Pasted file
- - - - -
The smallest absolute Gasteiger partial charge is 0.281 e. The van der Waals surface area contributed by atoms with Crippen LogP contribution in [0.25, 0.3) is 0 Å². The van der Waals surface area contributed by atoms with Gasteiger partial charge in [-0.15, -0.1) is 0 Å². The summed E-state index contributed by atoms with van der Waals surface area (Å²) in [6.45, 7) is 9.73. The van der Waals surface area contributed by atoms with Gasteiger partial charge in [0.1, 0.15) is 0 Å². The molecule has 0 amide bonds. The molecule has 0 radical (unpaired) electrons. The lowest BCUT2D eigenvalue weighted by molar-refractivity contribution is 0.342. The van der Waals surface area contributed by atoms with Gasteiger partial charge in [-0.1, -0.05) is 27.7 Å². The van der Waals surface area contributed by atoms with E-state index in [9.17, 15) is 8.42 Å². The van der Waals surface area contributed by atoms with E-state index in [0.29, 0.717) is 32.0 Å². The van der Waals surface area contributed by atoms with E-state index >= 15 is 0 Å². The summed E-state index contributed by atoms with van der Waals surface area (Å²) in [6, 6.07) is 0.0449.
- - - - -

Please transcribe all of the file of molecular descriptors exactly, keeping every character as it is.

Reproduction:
The smallest absolute Gasteiger partial charge is 0.281 e. The van der Waals surface area contributed by atoms with Crippen LogP contribution in [0.25, 0.3) is 0 Å². The van der Waals surface area contributed by atoms with Gasteiger partial charge in [-0.15, -0.1) is 0 Å². The summed E-state index contributed by atoms with van der Waals surface area (Å²) in [6.45, 7) is 9.73. The van der Waals surface area contributed by atoms with Gasteiger partial charge in [0.1, 0.15) is 0 Å². The molecule has 0 amide bonds. The molecule has 0 radical (unpaired) electrons. The lowest BCUT2D eigenvalue weighted by molar-refractivity contribution is 0.342. The van der Waals surface area contributed by atoms with Gasteiger partial charge in [-0.1, -0.05) is 27.7 Å². The van der Waals surface area contributed by atoms with E-state index in [9.17, 15) is 8.42 Å². The van der Waals surface area contributed by atoms with E-state index in [0.29, 0.717) is 32.0 Å². The van der Waals surface area contributed by atoms with E-state index >= 15 is 0 Å². The summed E-state index contributed by atoms with van der Waals surface area (Å²) in [6, 6.07) is 0.0449.